Archive for March 27th, 2011

So, with the recent furor over Love Wins, and with varying degrees of hand-wringing or gnashing of teeth over the certainty in hell’s manifestation, it probably makes some sense to outline what the Bible actually says about hell, some of the different views of hell, and why loosely holding your beliefs about pareschatology – the study of what happens between death and the final state of humanity – is probably the best course.

Hell in the Bible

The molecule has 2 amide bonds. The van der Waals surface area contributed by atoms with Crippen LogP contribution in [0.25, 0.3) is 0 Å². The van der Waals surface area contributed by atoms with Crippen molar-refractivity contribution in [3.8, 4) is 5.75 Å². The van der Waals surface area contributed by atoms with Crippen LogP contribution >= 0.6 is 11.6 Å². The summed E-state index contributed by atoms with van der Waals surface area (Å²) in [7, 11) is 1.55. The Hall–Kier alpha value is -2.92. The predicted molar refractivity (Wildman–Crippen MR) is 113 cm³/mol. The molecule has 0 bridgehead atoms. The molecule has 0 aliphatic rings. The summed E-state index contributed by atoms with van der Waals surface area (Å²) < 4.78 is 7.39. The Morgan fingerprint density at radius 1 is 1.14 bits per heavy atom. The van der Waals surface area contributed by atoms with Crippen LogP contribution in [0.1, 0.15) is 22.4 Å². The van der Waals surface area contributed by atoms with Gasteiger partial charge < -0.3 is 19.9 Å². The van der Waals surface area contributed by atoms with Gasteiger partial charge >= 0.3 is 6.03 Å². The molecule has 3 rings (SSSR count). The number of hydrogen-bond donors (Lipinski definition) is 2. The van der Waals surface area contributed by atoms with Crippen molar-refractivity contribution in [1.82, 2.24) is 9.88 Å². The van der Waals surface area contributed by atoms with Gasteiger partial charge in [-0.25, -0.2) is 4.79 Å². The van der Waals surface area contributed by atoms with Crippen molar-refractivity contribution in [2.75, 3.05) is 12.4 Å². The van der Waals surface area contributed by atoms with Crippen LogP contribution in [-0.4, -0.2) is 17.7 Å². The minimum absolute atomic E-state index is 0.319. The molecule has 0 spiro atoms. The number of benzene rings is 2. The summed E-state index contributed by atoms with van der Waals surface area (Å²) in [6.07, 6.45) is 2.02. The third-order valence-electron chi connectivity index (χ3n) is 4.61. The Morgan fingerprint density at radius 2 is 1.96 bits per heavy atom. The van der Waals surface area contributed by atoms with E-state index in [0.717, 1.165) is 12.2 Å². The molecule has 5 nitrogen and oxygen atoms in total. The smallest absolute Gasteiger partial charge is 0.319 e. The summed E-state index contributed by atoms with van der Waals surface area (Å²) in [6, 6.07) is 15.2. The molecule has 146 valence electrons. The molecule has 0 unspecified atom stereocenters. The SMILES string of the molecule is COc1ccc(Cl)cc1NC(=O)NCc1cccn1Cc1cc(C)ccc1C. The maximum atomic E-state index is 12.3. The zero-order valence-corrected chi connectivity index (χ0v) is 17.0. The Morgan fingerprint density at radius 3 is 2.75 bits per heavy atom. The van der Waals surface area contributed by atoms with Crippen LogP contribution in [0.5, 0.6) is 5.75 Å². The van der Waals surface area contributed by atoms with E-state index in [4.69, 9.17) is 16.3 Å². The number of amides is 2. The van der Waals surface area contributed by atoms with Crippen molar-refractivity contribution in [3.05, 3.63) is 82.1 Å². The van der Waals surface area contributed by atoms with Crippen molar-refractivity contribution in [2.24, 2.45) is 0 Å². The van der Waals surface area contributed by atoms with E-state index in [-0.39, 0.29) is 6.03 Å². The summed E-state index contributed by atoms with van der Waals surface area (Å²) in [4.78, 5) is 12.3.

First off, you won’t find any references to hell in the Old Testament.  The only thing you will find referenced after death is Sheol, which is translated as “the grave”.  All people die and go to Sheol, the righteous and unrighteous.  Their bodies remain there, but they are still viewed as individual souls.  In the Septuagint, this word is translated Hades – a word used a few times by Jesus – where Hades, in Hellenistic mythology was a state of limbo where all souls dwelt, awaiting the final judgment.

In the New Testament, Hades is mentioned five times – Matthew 16:18 (in this case referring to a literal place in Caesarea Philippi called the “Gates of Hades”), Revelation 1:18; 6:8; 20:13; 20:14. This is also translated as “death”, “the grave”, and “the pit”.

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